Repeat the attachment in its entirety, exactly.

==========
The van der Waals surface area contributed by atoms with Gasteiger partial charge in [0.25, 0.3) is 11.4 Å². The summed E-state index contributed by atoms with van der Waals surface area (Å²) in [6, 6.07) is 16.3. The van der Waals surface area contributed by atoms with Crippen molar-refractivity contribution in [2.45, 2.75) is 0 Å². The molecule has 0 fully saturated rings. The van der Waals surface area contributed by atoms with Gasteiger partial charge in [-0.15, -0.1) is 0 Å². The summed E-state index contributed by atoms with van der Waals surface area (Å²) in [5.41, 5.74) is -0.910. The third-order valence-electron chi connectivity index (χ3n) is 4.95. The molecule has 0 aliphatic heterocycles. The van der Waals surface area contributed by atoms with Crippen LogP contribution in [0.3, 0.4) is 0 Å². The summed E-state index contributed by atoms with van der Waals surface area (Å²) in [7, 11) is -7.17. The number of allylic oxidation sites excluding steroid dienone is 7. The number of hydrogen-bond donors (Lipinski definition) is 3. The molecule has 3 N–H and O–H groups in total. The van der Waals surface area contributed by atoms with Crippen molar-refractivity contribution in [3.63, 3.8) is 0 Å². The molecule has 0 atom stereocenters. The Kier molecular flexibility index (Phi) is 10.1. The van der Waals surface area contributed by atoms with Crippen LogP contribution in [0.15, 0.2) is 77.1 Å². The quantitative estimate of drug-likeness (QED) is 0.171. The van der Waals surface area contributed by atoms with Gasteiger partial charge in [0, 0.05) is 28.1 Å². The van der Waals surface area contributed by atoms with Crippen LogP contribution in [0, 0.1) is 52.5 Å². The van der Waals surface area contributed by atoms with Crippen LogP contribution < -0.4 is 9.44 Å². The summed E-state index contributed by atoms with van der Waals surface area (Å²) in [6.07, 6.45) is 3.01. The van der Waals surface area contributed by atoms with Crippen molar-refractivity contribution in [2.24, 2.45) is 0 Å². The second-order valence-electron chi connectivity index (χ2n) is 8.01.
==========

The van der Waals surface area contributed by atoms with Gasteiger partial charge in [0.25, 0.3) is 11.4 Å². The summed E-state index contributed by atoms with van der Waals surface area (Å²) in [6, 6.07) is 16.3. The van der Waals surface area contributed by atoms with Crippen molar-refractivity contribution in [2.45, 2.75) is 0 Å². The molecule has 0 fully saturated rings. The van der Waals surface area contributed by atoms with Gasteiger partial charge in [-0.15, -0.1) is 0 Å². The summed E-state index contributed by atoms with van der Waals surface area (Å²) in [5.41, 5.74) is -0.910. The third-order valence-electron chi connectivity index (χ3n) is 4.95. The molecule has 0 aliphatic heterocycles. The van der Waals surface area contributed by atoms with Crippen LogP contribution in [0.3, 0.4) is 0 Å². The summed E-state index contributed by atoms with van der Waals surface area (Å²) in [7, 11) is -7.17. The number of allylic oxidation sites excluding steroid dienone is 7. The number of hydrogen-bond donors (Lipinski definition) is 3. The molecule has 3 N–H and O–H groups in total. The van der Waals surface area contributed by atoms with Crippen molar-refractivity contribution in [3.63, 3.8) is 0 Å². The molecule has 0 atom stereocenters. The Kier molecular flexibility index (Phi) is 10.1. The van der Waals surface area contributed by atoms with Crippen LogP contribution in [0.15, 0.2) is 77.1 Å². The quantitative estimate of drug-likeness (QED) is 0.171. The van der Waals surface area contributed by atoms with Gasteiger partial charge in [0, 0.05) is 28.1 Å². The van der Waals surface area contributed by atoms with Crippen LogP contribution in [0, 0.1) is 52.5 Å². The van der Waals surface area contributed by atoms with Crippen LogP contribution < -0.4 is 9.44 Å². The summed E-state index contributed by atoms with van der Waals surface area (Å²) in [6.07, 6.45) is 3.01. The van der Waals surface area contributed by atoms with Crippen molar-refractivity contribution in [2.24, 2.45) is 0 Å². The second-order valence-electron chi connectivity index (χ2n) is 8.01.